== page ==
'The Boy Who Came Back From Heaven' Recants Story, Rebukes Christian Retailers
Carrie DedrickReligious persecution, missions, Christianity around the world
- 2015 Jan 14
Alex Malarkey, the boy at the center of the book The Boy Who Came Back From Heaven has reportedly recanted his story, saying that he did not go to heaven after all.
Malarkey was in a car accident at age six with his father Kevin who authored the book. After two months in a coma, Malarkey said he had been to heaven and spoken to Jesus. The now-sixteen-year-old says that the book is not true and admonished the Southern Baptist Convention-owned LifeWay Christian stores for selling it.
In a letter sent to Pulpit and Pen for publication, Malarkey writes, “I did not die. I did not go to Heaven.
I said I went to heaven because I thought it would get me attention. When I made the claims that I did, I had never read the Bible. People have profited from lies, and continue to. They should read the Bible, which is enough. The Bible is the only source of truth. Anything written by man cannot be infallible.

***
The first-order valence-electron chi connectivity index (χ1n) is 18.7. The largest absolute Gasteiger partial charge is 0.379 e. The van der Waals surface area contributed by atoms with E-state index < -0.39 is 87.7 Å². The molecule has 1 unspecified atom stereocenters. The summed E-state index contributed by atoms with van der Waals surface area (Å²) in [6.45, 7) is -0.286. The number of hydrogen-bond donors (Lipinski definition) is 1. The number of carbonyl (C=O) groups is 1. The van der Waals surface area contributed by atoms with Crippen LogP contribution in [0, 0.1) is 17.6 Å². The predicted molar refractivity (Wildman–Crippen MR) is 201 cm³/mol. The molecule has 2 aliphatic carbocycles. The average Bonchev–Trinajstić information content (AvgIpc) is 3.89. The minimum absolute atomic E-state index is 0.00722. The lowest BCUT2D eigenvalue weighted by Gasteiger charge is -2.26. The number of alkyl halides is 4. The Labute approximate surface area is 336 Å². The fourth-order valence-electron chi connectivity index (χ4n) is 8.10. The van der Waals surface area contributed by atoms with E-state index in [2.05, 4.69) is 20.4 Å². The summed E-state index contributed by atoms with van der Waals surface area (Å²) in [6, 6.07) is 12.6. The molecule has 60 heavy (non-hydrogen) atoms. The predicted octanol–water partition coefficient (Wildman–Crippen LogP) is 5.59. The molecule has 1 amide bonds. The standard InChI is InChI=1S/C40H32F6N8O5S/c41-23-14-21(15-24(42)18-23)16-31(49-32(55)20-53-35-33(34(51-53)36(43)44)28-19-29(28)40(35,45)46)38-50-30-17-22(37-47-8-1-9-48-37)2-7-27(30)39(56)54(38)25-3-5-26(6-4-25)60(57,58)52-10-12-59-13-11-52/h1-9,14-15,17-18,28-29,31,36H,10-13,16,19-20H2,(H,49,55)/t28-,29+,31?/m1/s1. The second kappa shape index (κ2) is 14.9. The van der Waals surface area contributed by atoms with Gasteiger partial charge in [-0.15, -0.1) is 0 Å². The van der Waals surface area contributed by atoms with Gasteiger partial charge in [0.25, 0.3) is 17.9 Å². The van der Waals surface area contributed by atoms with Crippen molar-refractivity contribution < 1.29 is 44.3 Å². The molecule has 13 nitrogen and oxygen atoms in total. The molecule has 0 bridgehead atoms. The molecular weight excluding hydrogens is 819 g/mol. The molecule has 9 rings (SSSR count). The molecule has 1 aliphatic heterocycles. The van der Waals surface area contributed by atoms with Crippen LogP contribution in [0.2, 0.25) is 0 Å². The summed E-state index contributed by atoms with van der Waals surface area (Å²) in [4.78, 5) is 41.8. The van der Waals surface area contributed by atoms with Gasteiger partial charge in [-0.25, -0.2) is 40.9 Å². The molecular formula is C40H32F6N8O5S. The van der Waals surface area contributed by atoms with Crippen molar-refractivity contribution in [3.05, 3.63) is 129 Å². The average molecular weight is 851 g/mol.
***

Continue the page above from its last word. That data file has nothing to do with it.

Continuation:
It is only through repentance of your sins and a belief in Jesus as the Son of God, who died for your sins (even though he committed none of his own) so that you can be forgiven may you learn of Heaven outside of what is written in the Bible…not by reading a work of man. I want the whole world to know that the Bible is sufficient. Those who market these materials must be called to repent and hold the Bible as enough.”
The letter is addressed “to Lifeway and Other Sellers, Buyers, and Marketers of Heaven Tourism.” LifeWay Christian Stores has not yet responded to the letter.
Publication date: January 14, 2015